In canoeing, as with most sports, you get those who are real athletes, those who have the genes, the grit and the determination to compete to win; and then you get the more recreational type of paddlers; those who are simply there for the experience, those who we call the ‘Fish ‘n Chips’. Such people typically require different sets of grit and determination. Where the Racing Snakes might take 3 hours to complete a stage, the Fish ‘n Chip Trippers need to have the resolve to survive 5hours plus, out in the mid-day heat. Then, when they get in, they will need to spend another few hours fixing their boats, whereas the racers will have this done for them by their sponsors and will be recovering at a comfortable house or hotel, on a couch, with a saline drip. Meanwhile, the Fish ‘n Chips people will be sweating in the valley campsite, rehydrating with more Hansa than necessary. Then they still need to be able to drink long into the night in order to be sufficiently carbo-loaded and ready to tackle the river the next day. It’s not easy being either a Fish ‘n Chipper or a Racing Snake, but I do believe that the Trippers have more fun and ultimately get more out of our little sport. I say this because I am one of those Trippers, one whose fraternal twin brother was once a renowned Racing Snake; so this is a long tale with lots of actualities; it’s the story of my life centred around a near 50-year paddling affair, shared with a myriad of amazing people where some were playing to win, while others of us were winning in play.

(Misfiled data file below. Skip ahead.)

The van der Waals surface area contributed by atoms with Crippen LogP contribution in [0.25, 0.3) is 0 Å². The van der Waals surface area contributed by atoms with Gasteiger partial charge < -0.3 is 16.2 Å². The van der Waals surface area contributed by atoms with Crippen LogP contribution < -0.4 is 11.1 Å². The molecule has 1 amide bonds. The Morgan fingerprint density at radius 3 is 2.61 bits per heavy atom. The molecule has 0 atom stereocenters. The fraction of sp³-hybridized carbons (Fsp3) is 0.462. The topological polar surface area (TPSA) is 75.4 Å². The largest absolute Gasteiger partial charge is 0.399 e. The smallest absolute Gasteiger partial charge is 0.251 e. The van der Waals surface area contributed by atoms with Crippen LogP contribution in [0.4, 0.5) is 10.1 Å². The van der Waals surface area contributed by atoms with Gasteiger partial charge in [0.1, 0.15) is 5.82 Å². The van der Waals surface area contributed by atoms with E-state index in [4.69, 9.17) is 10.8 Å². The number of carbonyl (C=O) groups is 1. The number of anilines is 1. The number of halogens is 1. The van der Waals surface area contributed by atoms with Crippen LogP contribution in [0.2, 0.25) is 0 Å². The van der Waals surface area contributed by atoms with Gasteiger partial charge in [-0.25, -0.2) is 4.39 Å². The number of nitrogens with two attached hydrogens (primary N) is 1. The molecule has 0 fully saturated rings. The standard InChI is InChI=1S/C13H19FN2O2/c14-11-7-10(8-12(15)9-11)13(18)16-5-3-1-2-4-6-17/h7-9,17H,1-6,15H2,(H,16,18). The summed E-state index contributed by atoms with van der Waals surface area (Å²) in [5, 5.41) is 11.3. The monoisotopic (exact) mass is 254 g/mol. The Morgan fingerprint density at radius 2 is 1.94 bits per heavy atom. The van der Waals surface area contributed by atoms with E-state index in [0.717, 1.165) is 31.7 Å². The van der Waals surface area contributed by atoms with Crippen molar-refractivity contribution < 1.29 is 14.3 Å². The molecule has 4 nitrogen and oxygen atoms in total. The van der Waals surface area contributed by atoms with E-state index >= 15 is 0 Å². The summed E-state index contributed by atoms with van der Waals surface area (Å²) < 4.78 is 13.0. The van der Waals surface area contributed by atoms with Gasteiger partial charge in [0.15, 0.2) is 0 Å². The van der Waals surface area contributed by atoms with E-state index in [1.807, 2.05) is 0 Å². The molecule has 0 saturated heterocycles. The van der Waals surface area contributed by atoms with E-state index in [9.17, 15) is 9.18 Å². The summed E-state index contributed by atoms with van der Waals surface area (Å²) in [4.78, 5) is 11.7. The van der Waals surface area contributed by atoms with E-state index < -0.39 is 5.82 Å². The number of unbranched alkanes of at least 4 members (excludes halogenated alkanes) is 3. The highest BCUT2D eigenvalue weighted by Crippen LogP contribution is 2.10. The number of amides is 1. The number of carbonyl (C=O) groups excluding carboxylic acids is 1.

Looking back through photo albums and reading my dad’s diaries it seems that I first sat in canoe with my brother in 1967 at the age of 3 when on holiday at my mother’s family holiday house on the Kariega River at Kenton. Although we lived in what was then called Rhodesia, we went there for a few holidays before our teen years, and I would like to believe that something ‘stuck’ inside of us way back then.